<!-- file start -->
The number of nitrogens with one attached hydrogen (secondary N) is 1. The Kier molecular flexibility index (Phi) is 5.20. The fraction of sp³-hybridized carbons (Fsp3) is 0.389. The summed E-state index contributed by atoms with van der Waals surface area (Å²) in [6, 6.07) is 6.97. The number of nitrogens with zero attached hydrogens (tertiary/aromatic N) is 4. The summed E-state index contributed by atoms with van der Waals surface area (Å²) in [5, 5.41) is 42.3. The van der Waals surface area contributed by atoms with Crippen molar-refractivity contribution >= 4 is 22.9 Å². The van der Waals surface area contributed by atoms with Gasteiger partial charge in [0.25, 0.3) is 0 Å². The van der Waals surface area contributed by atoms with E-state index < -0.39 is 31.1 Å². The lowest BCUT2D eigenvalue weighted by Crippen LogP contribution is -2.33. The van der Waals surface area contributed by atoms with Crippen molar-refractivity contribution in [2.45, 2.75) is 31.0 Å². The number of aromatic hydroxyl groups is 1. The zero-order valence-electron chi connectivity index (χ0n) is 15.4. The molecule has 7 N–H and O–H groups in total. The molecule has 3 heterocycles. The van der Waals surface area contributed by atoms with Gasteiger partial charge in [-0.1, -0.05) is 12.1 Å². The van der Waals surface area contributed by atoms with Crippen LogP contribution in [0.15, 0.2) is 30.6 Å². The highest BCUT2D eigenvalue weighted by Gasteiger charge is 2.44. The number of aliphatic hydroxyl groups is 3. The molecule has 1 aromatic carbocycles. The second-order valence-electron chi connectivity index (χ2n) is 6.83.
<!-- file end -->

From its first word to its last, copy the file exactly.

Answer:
The number of nitrogens with one attached hydrogen (secondary N) is 1. The Kier molecular flexibility index (Phi) is 5.20. The fraction of sp³-hybridized carbons (Fsp3) is 0.389. The summed E-state index contributed by atoms with van der Waals surface area (Å²) in [6, 6.07) is 6.97. The number of nitrogens with zero attached hydrogens (tertiary/aromatic N) is 4. The summed E-state index contributed by atoms with van der Waals surface area (Å²) in [5, 5.41) is 42.3. The van der Waals surface area contributed by atoms with Crippen molar-refractivity contribution >= 4 is 22.9 Å². The van der Waals surface area contributed by atoms with Gasteiger partial charge in [0.25, 0.3) is 0 Å². The van der Waals surface area contributed by atoms with E-state index < -0.39 is 31.1 Å². The lowest BCUT2D eigenvalue weighted by Crippen LogP contribution is -2.33. The van der Waals surface area contributed by atoms with Crippen molar-refractivity contribution in [2.45, 2.75) is 31.0 Å². The number of aromatic hydroxyl groups is 1. The zero-order valence-electron chi connectivity index (χ0n) is 15.4. The molecule has 7 N–H and O–H groups in total. The molecule has 3 heterocycles. The van der Waals surface area contributed by atoms with Gasteiger partial charge in [-0.1, -0.05) is 12.1 Å². The van der Waals surface area contributed by atoms with Crippen LogP contribution in [0.15, 0.2) is 30.6 Å². The highest BCUT2D eigenvalue weighted by Gasteiger charge is 2.44. The number of aliphatic hydroxyl groups is 3. The molecule has 1 aromatic carbocycles. The second-order valence-electron chi connectivity index (χ2n) is 6.83.